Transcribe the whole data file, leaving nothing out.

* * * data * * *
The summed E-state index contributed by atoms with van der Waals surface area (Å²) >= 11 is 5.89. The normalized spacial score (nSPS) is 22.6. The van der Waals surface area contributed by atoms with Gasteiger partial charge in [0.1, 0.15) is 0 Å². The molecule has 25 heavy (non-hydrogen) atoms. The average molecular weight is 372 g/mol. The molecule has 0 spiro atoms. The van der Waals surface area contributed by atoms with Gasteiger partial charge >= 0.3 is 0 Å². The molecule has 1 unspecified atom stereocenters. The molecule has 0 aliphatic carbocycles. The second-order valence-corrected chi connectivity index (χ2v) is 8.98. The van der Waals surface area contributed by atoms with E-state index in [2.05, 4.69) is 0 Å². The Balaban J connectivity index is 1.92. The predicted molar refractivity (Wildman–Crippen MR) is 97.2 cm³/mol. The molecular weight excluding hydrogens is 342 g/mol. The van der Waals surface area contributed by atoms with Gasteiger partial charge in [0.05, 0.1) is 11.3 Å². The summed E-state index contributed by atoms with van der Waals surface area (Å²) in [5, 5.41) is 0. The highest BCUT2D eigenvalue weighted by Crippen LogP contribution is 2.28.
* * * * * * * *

The summed E-state index contributed by atoms with van der Waals surface area (Å²) >= 11 is 5.89. The normalized spacial score (nSPS) is 22.6. The van der Waals surface area contributed by atoms with Gasteiger partial charge in [0.1, 0.15) is 0 Å². The molecule has 25 heavy (non-hydrogen) atoms. The average molecular weight is 372 g/mol. The molecule has 0 spiro atoms. The van der Waals surface area contributed by atoms with Gasteiger partial charge >= 0.3 is 0 Å². The molecule has 1 unspecified atom stereocenters. The molecule has 0 aliphatic carbocycles. The second-order valence-corrected chi connectivity index (χ2v) is 8.98. The van der Waals surface area contributed by atoms with E-state index in [2.05, 4.69) is 0 Å². The Balaban J connectivity index is 1.92. The predicted molar refractivity (Wildman–Crippen MR) is 97.2 cm³/mol. The molecular weight excluding hydrogens is 342 g/mol. The van der Waals surface area contributed by atoms with Gasteiger partial charge in [0.05, 0.1) is 11.3 Å². The summed E-state index contributed by atoms with van der Waals surface area (Å²) in [5, 5.41) is 0. The highest BCUT2D eigenvalue weighted by Crippen LogP contribution is 2.28.